Despite the vast differences between the small and large business, these two specially-sized organizations do have one very important thing in common: their sales teams. The need for superior sales technology transcends any and all differences faced by companies of any size. At the end of the day, a sales team is a sales team, and the team’s primary responsibility remains the same: keeping companies’ revenue smoothly flowing.
The difference, however, comes in the technology used by each company to augment revenue, as driven by the unique challenges faced by the size of each organization.
The Small Business
The small business is perhaps flourishing more than ever before. However, while 73 percent of small business owners believe that the economy is growing stronger, only 40 percent plan to increase their employee count by the end of 2013, according to an aggregated infographic from OnDeck. So, while small business sales continue to rise, hiring continues to lag. This is only one of a few major challenges being faced by these smaller fish in the sales pool.
Challenge No. 1: Sales are Rising and Staff Can’t Keep Up
The small business may not be suffering as much as you think when it comes to growing sales. Sure, every business is bound to hit a few roadblocks or obstacles when it comes to reinventing the wheel and finding new ways to ramp up sales; however, small businesses are seeing profits slip out of their hands because their sales teams can’t keep up. In fact, out of 750 small business owners surveyed by the NFIB, over half (52 percent) believe that doubling sales wouldn’t require doubling their staffs.
Challenge No. 2: Handling Costs
The small business landscape is ready to be capitalized upon, but unmanageable costs keep this dream unrealized by small business owners. In fact, two of the top three challenges cited by small businesses are access to capital and dealing with taxes, according to the aforementioned infographic. Even more, the percentage of small business owners using a personal credit card for business expenses is notably rising, having gone from 42 percent of small business owners in 2009 to almost 50 percent in 2011, according to research from NFIB.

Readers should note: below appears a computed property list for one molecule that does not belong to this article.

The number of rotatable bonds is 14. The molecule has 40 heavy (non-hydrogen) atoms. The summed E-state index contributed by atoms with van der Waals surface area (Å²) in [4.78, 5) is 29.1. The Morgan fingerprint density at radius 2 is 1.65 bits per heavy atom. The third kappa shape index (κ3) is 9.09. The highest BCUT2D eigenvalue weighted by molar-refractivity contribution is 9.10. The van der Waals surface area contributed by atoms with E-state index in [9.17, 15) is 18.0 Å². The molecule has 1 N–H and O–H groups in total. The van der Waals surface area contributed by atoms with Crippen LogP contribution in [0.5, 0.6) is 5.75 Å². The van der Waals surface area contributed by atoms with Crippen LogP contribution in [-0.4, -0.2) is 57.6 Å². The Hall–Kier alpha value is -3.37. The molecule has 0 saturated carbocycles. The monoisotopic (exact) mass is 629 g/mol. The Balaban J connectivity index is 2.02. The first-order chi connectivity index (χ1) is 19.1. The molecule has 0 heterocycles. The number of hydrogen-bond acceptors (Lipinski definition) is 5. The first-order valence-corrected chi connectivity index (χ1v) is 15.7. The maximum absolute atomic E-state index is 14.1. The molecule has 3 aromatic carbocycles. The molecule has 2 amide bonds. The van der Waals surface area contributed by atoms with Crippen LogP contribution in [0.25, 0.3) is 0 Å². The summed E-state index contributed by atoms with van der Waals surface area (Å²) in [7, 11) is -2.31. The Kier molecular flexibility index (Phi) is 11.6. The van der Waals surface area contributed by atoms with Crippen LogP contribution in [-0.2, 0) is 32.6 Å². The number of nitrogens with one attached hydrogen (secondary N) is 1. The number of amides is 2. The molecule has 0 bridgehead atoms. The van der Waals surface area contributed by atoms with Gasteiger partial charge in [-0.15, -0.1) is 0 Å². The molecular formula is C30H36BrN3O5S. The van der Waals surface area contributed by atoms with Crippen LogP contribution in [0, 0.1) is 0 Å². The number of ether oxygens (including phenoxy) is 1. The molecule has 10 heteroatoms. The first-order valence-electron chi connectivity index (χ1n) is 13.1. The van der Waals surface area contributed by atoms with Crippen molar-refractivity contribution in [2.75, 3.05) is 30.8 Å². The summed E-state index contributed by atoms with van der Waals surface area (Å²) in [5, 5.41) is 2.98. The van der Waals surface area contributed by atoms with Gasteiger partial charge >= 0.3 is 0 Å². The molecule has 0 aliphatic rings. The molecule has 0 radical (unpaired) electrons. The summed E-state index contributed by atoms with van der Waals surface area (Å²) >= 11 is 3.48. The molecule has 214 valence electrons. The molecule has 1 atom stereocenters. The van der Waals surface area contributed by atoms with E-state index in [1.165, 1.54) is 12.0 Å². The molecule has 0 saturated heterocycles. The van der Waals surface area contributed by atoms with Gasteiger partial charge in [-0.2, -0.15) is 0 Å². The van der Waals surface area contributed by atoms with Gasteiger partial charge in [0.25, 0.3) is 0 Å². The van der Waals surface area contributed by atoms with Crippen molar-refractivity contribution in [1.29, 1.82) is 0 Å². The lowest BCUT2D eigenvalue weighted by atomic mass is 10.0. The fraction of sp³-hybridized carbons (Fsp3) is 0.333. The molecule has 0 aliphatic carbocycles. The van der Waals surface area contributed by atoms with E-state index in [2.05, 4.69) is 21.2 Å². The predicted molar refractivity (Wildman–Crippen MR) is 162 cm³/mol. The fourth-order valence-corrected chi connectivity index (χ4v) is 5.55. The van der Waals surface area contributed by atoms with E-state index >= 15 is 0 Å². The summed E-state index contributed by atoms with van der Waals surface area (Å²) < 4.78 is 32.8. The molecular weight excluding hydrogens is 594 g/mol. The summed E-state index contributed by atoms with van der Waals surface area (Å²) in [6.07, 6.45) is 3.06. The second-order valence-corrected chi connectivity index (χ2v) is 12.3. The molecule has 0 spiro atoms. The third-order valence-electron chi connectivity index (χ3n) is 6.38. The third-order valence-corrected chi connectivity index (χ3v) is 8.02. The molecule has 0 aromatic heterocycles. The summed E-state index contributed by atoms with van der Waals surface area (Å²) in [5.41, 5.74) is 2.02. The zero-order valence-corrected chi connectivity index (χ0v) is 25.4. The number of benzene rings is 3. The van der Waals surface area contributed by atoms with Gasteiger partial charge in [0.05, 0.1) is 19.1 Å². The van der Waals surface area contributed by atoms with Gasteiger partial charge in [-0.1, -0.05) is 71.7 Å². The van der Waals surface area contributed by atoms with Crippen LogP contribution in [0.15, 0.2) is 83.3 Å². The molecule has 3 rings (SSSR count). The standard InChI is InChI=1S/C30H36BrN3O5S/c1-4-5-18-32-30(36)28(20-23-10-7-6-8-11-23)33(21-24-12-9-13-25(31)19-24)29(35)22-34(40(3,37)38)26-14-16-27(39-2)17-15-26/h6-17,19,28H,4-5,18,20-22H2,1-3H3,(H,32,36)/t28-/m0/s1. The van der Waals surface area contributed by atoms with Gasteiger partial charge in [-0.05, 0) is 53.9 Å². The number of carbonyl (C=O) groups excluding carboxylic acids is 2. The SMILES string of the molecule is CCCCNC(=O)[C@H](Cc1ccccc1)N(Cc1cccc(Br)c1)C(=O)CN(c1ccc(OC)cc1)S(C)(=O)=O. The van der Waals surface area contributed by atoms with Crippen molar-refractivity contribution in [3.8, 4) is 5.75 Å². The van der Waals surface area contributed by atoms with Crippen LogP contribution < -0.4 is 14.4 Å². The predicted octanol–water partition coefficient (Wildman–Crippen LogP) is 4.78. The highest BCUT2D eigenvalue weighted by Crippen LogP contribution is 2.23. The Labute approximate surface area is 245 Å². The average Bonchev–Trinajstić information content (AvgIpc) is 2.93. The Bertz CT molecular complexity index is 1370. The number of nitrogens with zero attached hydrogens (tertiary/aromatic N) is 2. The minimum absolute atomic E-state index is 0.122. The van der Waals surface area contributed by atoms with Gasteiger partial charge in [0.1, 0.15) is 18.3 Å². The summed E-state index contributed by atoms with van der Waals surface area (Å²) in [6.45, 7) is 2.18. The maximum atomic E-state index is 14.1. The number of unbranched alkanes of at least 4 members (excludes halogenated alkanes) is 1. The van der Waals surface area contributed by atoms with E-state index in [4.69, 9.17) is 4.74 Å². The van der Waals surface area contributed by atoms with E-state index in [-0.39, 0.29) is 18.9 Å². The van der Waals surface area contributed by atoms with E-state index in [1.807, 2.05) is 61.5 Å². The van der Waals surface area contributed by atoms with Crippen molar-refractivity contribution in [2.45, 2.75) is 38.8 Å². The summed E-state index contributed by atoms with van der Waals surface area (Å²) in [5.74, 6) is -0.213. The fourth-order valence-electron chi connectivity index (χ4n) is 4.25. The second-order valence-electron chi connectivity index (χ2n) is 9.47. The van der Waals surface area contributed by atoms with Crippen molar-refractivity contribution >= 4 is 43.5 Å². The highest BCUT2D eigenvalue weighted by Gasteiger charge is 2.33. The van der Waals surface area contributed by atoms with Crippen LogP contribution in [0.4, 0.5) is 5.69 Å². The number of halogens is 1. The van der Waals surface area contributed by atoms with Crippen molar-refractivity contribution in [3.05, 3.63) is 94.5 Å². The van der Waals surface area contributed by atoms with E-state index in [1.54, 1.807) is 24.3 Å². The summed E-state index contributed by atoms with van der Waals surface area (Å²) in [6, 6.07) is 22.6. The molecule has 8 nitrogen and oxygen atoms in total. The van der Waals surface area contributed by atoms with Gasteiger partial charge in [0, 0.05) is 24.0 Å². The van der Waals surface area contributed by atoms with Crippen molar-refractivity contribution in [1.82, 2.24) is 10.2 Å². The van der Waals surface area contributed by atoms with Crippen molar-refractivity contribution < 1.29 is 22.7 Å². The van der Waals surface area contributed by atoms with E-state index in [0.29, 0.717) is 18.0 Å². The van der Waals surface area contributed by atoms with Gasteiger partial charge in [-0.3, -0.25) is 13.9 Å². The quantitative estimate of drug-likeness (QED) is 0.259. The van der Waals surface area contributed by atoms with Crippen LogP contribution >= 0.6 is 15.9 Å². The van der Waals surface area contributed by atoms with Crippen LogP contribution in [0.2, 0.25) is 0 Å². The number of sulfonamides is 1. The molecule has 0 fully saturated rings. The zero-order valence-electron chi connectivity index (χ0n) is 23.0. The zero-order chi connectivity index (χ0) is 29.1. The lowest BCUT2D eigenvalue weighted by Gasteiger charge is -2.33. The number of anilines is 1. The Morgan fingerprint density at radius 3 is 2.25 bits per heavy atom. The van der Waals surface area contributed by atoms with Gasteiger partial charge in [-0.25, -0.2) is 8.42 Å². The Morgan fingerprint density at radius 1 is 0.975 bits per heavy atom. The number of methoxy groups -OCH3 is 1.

The Tech to Solve It:
To solve these problems, the small sales team needs technology that is both cost-efficient and advanced enough to enable fewer employees to do more work. At the end of the day, this means collaboration technology that leverages the power of unified communications and cloud computing. In fact, unified communications has been proven to be equal to that of 23 employees, which, for the small business, could very realistically be half or even more of an entire workforce.
If you’re looking to balance the costs of your sales team, think about expanding your hiring limitations – literally. By bringing on geographically-dispersed workers, you’ll be able to save costs associated with maintenance and upkeep, as well as be able to empower your sales team with some of the world’s top performing candidates. To help support a virtual team, consider a cloud-enabled communication and collaboration platform, which should be able to integrate live, real-time communication services inside business applications on both desktops and mobile devices.
Presence, instant messaging (IM) voice and video communication, click-to-call, call management and geo-location service and unified messaging with cloud business applications could also be great additions to your small business’ sales team. Working within today’s still stabilizing economy, your sales team needs to lock in sales and generate more leads than ever. This is the technology that will yield such results.
We haven’t forgotten about the large business. Read part two - all about sales for the enterprise.
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Image compliments of OnDeck Mail Street Pulse Report on Entrepreneur.com.